International E-Conference  Sustainable livelihoods: Water, Climate Change and Geo-Spatial Development

International E-Conference Sustainable livelihoods: Water, Climate Change and Geo-Spatial Development

About the Conference
In the twenty-first century, livelihoods will be required by two or three
times the current human population. People, their capacities, and their
means of subsistence, such as food, income, and possessions, make up a
livelihood. Resources and stores are tangible assets, whereas claims and
access are intangible assets. A livelihood is ecologically sustainable if it
preserves or improves the local and global assets that livelihoods rely on, as
well as having net positive impacts on other livelihoods. A socially
sustainable livelihood is one that can cope with and recover from stress and
shocks while also providing for future generations.
New conceptions and analyses are required for policy and practice. Future
generations will outnumber us by a large margin, yet they will be
unrepresented in our decision-making. Current and traditional analyses are
both gloomy and undervalue future lifestyles. Small-scale economic synergy,
as well as boosting resource-use intensity and the diversity and complexity
of small-farming livelihood systems, can be used to increase livelihoods. The
ideas of net sustainable livelihood impacts and intensity need to be tested.
They include balancing issues like environmental and social sustainability,
as well as net impacts from competition and externalities.
The goal of sustainable livelihoods for everyone offers a focal point for
thinking about the twenty-first century and identifies policy and research
objectives. Personal environmental balance sheets for the better off and the
poorest, policies and measures to build capacities, promote fairness, and
raise social sustainability are all policy implications. Besides that, globally,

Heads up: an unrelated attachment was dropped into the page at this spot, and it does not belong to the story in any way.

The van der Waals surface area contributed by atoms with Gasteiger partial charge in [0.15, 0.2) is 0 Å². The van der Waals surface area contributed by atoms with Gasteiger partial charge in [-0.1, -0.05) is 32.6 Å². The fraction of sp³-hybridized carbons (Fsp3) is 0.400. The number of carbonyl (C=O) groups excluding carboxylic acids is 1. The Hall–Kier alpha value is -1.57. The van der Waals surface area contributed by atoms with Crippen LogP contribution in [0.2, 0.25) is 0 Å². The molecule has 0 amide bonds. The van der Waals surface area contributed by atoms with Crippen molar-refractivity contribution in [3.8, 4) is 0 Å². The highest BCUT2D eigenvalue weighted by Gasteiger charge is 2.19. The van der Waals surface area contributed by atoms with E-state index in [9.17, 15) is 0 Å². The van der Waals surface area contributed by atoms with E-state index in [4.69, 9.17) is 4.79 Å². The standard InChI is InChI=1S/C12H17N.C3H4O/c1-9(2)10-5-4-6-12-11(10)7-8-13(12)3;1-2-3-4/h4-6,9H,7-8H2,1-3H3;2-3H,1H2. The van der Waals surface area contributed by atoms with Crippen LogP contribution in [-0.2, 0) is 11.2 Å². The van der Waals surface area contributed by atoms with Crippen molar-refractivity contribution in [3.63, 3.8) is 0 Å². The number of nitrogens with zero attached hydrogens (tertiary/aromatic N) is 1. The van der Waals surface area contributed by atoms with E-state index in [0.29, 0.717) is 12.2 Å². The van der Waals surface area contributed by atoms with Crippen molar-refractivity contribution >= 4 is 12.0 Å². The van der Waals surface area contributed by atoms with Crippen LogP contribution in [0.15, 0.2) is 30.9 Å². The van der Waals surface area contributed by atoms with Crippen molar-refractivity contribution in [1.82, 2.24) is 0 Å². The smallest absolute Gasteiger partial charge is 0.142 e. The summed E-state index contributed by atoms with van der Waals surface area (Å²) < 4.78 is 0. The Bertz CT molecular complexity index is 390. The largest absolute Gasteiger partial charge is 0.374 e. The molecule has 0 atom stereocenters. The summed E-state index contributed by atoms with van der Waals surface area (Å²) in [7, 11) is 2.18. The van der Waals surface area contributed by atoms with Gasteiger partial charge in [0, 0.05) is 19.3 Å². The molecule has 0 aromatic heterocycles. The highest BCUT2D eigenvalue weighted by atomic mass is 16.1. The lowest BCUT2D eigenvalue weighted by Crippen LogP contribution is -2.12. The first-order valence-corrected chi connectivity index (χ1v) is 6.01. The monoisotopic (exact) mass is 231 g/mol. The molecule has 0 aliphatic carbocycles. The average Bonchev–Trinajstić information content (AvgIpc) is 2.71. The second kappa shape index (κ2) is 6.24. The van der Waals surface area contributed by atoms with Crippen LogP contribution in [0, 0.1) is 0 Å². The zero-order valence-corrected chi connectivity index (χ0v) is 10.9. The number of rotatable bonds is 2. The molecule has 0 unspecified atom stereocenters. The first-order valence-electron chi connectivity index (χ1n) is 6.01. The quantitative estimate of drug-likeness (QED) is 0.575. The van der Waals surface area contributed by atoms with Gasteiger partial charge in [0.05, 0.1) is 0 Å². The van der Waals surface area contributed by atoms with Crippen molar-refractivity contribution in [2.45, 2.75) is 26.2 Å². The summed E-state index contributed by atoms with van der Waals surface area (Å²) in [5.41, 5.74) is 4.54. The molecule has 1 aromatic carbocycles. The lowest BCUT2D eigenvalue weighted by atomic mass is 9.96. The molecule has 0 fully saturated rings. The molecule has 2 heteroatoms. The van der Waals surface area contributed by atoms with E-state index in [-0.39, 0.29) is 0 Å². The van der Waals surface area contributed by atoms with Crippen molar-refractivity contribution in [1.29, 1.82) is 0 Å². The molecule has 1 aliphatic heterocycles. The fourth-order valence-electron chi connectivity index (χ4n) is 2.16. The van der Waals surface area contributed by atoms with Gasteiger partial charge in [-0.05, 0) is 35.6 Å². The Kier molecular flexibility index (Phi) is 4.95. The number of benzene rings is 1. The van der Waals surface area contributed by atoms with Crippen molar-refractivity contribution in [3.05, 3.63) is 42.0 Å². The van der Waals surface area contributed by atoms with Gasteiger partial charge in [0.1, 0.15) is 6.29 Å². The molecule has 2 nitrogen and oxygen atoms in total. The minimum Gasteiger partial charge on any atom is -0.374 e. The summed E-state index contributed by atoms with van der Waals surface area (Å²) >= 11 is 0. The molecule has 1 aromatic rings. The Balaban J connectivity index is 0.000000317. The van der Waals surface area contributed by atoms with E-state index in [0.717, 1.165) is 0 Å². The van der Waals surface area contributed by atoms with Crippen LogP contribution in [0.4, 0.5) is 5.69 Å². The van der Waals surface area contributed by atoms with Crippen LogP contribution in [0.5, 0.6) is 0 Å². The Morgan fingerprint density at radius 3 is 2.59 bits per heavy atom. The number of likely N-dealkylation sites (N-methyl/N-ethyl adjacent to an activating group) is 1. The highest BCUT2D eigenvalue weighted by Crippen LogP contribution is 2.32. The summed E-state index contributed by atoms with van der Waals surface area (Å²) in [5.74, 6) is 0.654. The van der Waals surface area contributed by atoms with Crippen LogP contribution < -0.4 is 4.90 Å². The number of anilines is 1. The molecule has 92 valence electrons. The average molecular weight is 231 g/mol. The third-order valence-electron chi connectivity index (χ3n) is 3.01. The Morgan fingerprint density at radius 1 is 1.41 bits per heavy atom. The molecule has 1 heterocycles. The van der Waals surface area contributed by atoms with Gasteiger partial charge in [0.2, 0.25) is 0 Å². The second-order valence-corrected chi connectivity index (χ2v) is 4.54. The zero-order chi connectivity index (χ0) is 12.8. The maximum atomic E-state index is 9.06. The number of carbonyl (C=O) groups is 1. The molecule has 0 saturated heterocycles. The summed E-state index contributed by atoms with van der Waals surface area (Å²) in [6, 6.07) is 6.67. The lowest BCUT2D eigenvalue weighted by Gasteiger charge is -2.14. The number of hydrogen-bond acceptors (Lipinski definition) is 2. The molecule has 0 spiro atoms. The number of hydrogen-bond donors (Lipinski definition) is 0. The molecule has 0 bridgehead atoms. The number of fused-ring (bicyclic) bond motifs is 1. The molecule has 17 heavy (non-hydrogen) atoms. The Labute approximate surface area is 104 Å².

concerns for the environment and human well-being have increased as a
result of threats imposed by climate change and disasters, environmental
degradation, pollution of natural resources, water scarcity and proliferation
of slums. Finding appropriate solutions to these threats and challenges is not
simple, as these are generally complex and require state-of-the-art
technology to collect, measure, handle and analyse large volumes of varying
data sets. However, the recent advances in sensor technology, coupled with
the rapid development of computational power, have greatly enhanced our
abilities to capture, store and analyse the surrounding physical
Therefore, the conference is planned to provoke discussions by exploring
and elaborating the concept of Sustainability, and it’s symbiotic
relationship with existing water resources and surrounding climate and
geo-spatial development.

Themes and Subthemes
❖ Surface and Groundwater Resources
❖ Gender mainstream in Conserving Water
❖ Urban and Rural Water Management
❖ Rain-Water Harvesting
❖ Water Quality
❖ Water conservation and Governance
❖ Inter–State water disputes and policy making
❖ Water Related Disaster and Risk Reduction
❖ Water and Rural Poverty including Migration
❖ Rural Transformation and Water Management
❖ Wastewater: treatment, reuse and ramification
Climate Change
❖ Carbon Sequestration
❖ Climate Change and Global Warming Evidences
❖ Greenhouse Gases, Pollution and Climate Change
❖ Climate Hazards, GIS and Remote Sensing
❖ Climate Change & Health, Ecology and Ecosystems
❖ Renewable Energy, Bioenergy
❖ Environmental Ethics and Climate Change
❖ Environmental Economics and Sustainability
❖ Changing Climate and Environmental Reflection
Geo-Spatial Development
❖ Sustainability reporting and Corporate Social Responsibility
❖ Advances of Geo-intelligence in Health
❖ Interventions of Geospatial Technology in achieving
Sustainable Development Goals
❖ Advances in Spatial Big Data and Machine Learning
❖ Roles of Geo-intelligence in Disaster Risk Reduction
❖ Sustainable development


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